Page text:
The earliest chemically confirmed beer ever discovered dates back to around 3000 BC. Despite about five thousand years of beer drinking having passed since then, beer is still generally considered the beverage of men. In celebration of the UK’s national Beer Day (15 June), I spoke to the founder of a women-run brewery that’s working to change that.
Jane Frances LeBlond, founder of London-based brewery Mothership, began her career in beer with a homebrew kit she’d originally bought for her husband. After winning first prize in a homebrew contest, she decided to make a small commercial batch—and Mothership was born. As a mother-of-three—she gave birth to her third child just weeks ago—she says that her mission is to champion and inspire women in craft beer.
“I was not intimidated going into a male-oriented industry,” LeBlond told Screen Shot. “I felt like I wanted to kind of stand up for women—not just women in the industry, but women who were drinking beer as well.”
“I thought, well, I’ve got an opportunity here to make a stand, and to tell people women do drink beer. It’s normal and it’s good, and it should be encouraged,” she added. It’s true. While women may be the minority of beer drinkers, they exist and their numbers are rising. A recent report by the Society of Independent Brewers found that the number of women drinking beer in the UK has almost doubled since last year.
I asked LeBlond whether or not she’d say Mothership makes a political statement. “Yeah, I would,” she said. “Because we support women in the industry, but we also support women doing great things around the world, who aren’t necessarily recognised for the greatness that they do.”
This year, Mothership launched their Extraordinary Women series, dedicating each beer to a pioneering woman in history who hasn’t been adequately recognised for her contribution. The first in the series is ‘Codebreaker’, an IPA made in tribute to Joan Clarke, a cryptanalyst whose work helped to decrypt Nazi Germany’s secret communications during the Second World War.
There’s also their mid-season charity beer release, which sees a donation from each can sold going to a women’s charity—the first of these beers, ‘Watermelon Gose’, raises money for Women for Refugee Women.
LeBlond also shared that the brewery plans to release another special beer in the next few weeks, a portion of the profits from which will be donated to a Black Lives Matter education charity. “It’s something that we’re not just keen to support, but feel like we have to support because it’s such a vital issue,” she said.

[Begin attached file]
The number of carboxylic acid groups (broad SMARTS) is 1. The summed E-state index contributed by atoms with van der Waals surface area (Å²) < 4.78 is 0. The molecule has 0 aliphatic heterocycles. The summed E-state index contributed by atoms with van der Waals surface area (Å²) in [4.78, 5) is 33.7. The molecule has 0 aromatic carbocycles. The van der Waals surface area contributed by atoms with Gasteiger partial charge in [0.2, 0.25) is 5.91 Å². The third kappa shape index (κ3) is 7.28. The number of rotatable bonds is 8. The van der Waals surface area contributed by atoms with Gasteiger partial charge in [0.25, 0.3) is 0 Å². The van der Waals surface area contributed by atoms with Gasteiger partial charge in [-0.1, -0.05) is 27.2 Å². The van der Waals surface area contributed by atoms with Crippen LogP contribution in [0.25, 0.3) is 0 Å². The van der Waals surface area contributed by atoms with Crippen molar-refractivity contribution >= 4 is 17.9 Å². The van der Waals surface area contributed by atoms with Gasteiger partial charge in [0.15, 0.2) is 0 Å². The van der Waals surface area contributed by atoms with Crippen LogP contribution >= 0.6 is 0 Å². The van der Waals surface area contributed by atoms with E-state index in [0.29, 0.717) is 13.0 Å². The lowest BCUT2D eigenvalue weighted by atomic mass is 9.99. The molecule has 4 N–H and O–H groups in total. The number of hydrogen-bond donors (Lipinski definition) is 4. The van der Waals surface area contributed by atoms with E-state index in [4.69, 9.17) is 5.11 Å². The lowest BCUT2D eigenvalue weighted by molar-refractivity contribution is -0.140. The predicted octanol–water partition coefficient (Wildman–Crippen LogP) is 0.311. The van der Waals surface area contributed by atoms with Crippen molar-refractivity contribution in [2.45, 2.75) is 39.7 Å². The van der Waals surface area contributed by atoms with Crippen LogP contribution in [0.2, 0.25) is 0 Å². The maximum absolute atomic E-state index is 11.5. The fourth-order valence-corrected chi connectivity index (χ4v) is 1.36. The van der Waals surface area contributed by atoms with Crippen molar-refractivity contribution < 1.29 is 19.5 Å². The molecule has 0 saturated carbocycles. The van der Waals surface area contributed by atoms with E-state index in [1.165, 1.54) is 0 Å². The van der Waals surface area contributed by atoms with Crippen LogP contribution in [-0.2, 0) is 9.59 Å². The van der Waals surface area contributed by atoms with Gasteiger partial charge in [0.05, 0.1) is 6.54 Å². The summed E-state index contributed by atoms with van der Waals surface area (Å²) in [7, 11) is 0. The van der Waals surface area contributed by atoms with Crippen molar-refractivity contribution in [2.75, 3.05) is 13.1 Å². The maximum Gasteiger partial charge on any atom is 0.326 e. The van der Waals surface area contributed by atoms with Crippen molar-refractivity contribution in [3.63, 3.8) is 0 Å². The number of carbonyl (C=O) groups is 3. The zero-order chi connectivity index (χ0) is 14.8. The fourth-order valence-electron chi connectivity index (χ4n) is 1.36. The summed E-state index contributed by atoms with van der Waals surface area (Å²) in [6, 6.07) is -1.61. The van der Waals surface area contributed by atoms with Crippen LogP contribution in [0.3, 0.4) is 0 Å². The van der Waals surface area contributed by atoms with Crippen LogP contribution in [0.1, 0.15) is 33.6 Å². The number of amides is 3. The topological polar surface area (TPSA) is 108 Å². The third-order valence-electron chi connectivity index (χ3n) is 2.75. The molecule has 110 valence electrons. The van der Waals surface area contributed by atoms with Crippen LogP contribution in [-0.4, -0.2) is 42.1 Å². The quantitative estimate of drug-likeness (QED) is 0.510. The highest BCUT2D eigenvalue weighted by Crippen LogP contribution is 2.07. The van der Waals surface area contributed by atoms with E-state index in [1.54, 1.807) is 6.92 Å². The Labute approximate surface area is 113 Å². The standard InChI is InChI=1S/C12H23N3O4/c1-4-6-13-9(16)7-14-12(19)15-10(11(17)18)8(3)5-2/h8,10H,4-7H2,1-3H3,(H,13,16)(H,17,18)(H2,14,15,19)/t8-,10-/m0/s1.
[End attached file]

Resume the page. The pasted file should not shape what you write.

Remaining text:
While Mothership aims to empower women, they make it clear that women are not their sole target market. Their branding is not typically feminine; the use of vibrant, bold colours and abstract shapes makes their cans universally appealing.
“We definitely don’t brew beers for women,” LeBlond said, “so we don’t feel the need to particularly appeal to women visually through our designs. We make beers for everybody—it was very much a conscious decision to make that branding upbeat and positive and appeal to all.”
In addition to the work being done by women-led breweries like Mothership, the beer industry as a whole must commit to making itself more inclusive and diverse. According to LeBlond, the main obstacle is how beer companies recruit. “Companies I speak to say ‘all right, we’ve put out an advert and got one hundred per cent male applicants. What do we do?’” she explained. “And so I’ll say, well, I think you need to think more creatively about how you recruit.”
“You know, not just putting it on the beer jobs board, where mostly men would look. Actively go and find women with transferable skills who you might have to train up a bit more, but they will bring that kind of extra dimension to your business,” LeBlond added.
Mothership has established itself very comfortably in the UK craft beer scene. In 2019, it won an industry award less than two months after starting up. But, like every other business that relies on pubs, Mothership faced significant challenges during the COVID-19 lockdown.
“The whole pub issue is a very serious issue for us, because we historically have sold almost all of our beer to pubs,” said LeBlond. “We would like to see them up and running again because we love pubs, and we love our customers. We’ve got very loyal customers who we want to support as much as we can through this, because they’re the ones that are really struggling.”
Fortunately, the brewery has been able to adapt; its online store has been a success, and it has already sold out of most of its beers. While Mothership is able to keep things running remotely, the team is keen to be reunited. “We all miss each other as a team; it’s really hard because we work very closely together,” said LeBlond. “And just not being able to bounce ideas off each other, you know. That’s so much a part of Mothership; just getting great women together that have great ideas.”